Editorial: Land bank initiative can revitalize cityscape

By The Pitt News Editorial Board

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Pittsburgh is ceaselessly touted as a vibrant, livable city. But for those who live and work in proximity to the city’s thousands of blighted properties, the question has long been: When will all this supposed vitality translate into actual revitalization? After weeks of heated debate, that moment may be now.

Pittsburgh City Council passed a bill yesterday by a vote of eight to one to create the Pittsburgh Land Bank, a government-affiliated, partially autonomous body that the Council expects will help find new ways to deal with vast swaths of the city’s blighted and abandoned properties. The bill now awaits the decision of Mayor Peduto, who, given his outspoken support for the bill in a letter to the Pittsburgh Post-Gazette, seems all but guaranteed to make the land bank a reality.

The Pittsburgh Land Bank — which will be responsible for creating a database to track the city’s many blighted properties and determining the future of the roughly 7,900 vacant properties held by the city itself — is an innovative way to deal with a decades-old problem for the city. The final version of the bill contains more than enough statutes protecting the rights of individual property owners and City Council’s control of the decision-making process. The success of the Pittsburgh Land Bank’s efforts, however, is contingent upon the new agency’s avoidance of the missteps of past redevelopment efforts by lending its ear to the communities it will serve and moving forward with some trepidation.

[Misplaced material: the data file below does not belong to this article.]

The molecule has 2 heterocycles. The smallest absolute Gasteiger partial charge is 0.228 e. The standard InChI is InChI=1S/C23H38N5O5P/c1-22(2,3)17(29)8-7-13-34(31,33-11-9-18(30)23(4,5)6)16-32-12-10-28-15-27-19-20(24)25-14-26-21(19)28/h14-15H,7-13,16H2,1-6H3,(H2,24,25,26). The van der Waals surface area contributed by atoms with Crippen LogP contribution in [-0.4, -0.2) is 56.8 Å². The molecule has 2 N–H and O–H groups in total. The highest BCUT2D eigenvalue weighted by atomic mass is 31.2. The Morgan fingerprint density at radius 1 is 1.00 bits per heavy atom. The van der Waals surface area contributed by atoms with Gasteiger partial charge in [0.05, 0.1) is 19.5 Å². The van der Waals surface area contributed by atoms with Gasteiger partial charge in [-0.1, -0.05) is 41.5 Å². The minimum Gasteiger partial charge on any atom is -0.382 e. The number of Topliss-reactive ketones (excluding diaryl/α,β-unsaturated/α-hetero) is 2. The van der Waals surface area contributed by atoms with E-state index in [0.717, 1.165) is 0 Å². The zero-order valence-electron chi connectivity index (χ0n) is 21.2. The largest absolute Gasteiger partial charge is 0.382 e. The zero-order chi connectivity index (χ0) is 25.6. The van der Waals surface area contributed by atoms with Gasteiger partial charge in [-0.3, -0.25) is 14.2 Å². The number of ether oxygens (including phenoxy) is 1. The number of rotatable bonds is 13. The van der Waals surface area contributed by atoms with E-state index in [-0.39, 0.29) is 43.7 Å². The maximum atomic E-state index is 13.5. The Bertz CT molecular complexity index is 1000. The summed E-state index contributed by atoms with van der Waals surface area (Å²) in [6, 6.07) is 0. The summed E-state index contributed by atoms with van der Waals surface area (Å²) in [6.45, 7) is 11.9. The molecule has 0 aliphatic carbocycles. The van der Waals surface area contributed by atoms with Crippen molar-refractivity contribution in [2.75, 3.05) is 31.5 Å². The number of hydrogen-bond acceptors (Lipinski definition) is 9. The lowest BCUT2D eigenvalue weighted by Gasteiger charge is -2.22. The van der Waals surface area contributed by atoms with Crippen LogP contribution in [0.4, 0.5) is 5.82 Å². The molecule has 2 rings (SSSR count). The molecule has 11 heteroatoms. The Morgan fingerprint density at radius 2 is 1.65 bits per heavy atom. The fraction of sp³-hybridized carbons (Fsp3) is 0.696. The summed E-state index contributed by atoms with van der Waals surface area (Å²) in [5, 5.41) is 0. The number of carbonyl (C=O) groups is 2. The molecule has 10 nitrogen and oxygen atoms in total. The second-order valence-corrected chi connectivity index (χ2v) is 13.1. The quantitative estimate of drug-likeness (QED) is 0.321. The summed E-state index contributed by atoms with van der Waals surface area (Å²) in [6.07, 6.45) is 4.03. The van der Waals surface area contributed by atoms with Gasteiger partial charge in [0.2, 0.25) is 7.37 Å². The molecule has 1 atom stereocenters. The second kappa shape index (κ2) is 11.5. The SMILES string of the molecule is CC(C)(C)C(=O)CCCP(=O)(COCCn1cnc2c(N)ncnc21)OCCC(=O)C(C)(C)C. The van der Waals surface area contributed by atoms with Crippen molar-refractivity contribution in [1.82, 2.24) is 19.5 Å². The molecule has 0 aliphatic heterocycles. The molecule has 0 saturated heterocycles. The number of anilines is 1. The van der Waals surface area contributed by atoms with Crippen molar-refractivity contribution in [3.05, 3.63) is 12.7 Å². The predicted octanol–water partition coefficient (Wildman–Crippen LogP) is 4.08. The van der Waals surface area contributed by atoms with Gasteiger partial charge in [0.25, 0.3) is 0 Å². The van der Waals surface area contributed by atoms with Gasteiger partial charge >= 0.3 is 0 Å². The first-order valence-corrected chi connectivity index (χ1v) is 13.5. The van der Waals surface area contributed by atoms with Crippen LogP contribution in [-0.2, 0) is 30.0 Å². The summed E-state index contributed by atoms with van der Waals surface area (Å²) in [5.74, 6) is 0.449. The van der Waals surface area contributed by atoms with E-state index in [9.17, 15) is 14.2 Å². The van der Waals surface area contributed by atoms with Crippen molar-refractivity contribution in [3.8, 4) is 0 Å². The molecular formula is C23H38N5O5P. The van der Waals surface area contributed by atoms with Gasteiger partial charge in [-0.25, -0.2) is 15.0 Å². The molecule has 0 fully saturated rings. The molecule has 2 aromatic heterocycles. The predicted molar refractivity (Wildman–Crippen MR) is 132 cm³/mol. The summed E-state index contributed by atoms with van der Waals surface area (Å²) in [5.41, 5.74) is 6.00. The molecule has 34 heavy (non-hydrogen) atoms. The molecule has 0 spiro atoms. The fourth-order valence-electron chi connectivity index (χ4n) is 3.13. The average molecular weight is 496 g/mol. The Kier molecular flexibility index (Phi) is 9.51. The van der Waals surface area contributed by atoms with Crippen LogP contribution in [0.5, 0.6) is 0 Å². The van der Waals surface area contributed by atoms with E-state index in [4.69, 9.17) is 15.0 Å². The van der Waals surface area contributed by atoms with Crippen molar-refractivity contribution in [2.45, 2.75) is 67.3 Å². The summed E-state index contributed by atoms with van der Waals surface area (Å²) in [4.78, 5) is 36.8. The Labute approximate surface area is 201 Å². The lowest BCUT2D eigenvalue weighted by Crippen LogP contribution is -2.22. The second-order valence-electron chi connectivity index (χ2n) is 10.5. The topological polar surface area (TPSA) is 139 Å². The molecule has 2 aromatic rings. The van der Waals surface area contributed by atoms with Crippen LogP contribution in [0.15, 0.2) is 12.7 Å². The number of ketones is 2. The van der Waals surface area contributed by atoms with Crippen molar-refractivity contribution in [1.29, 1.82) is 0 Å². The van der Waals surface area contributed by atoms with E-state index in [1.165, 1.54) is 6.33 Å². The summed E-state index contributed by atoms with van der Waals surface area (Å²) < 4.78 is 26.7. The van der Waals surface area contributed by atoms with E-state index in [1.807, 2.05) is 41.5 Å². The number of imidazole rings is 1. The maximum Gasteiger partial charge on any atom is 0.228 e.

With this news, there is plenty of cause to be optimistic. The proposed land bank would expedite the process of repurposing or selling these empty properties, but this is not an endeavour that the City Council should rush into. As anyone who has witnessed the slow dismantling of the city’s 1960s project to revitalize East Liberty with Penn Circle are well aware, blind confidence is a troubling basis for a development plan.

Instead, the Pittsburgh Land Bank must take modest steps that meet the specific needs of the communities it works with, using these vacant properties as a catalyst for revitalizing local businesses and community life in neighborhoods across the city by creating green spaces and supporting the creation of local businesses. The inclusion of three community members on the land bank’s nine-member board bodes well for these communities, but it would be foolish to think that this, along with the input of a district’s council representative, is a substitute for dialogue with residents.

Pittsburgh isn’t only a city of bridges. It’s a city of abandoned lots and food deserts. With the proper conversations and considerate planning, the Pittsburgh Land Bank can change that.

 

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